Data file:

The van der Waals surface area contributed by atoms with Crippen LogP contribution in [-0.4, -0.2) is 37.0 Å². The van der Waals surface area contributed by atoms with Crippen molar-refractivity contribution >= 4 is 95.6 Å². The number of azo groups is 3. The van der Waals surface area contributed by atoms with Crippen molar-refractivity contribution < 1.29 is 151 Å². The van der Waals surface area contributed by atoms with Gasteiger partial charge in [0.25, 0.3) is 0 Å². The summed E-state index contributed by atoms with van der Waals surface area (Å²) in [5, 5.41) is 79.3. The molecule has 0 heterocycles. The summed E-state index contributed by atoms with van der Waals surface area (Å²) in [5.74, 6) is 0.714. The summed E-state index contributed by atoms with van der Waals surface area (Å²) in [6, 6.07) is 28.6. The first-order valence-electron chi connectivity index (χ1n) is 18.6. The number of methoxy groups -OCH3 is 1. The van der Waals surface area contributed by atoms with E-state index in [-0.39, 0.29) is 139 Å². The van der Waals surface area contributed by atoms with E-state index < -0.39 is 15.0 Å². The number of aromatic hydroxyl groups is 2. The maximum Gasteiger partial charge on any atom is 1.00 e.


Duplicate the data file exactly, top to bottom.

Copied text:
The van der Waals surface area contributed by atoms with Crippen LogP contribution in [-0.4, -0.2) is 37.0 Å². The van der Waals surface area contributed by atoms with Crippen molar-refractivity contribution >= 4 is 95.6 Å². The number of azo groups is 3. The van der Waals surface area contributed by atoms with Crippen molar-refractivity contribution < 1.29 is 151 Å². The van der Waals surface area contributed by atoms with Gasteiger partial charge in [0.25, 0.3) is 0 Å². The summed E-state index contributed by atoms with van der Waals surface area (Å²) in [5, 5.41) is 79.3. The molecule has 0 heterocycles. The summed E-state index contributed by atoms with van der Waals surface area (Å²) in [5.74, 6) is 0.714. The summed E-state index contributed by atoms with van der Waals surface area (Å²) in [6, 6.07) is 28.6. The first-order valence-electron chi connectivity index (χ1n) is 18.6. The number of methoxy groups -OCH3 is 1. The van der Waals surface area contributed by atoms with E-state index in [-0.39, 0.29) is 139 Å². The van der Waals surface area contributed by atoms with E-state index < -0.39 is 15.0 Å². The number of aromatic hydroxyl groups is 2. The maximum Gasteiger partial charge on any atom is 1.00 e.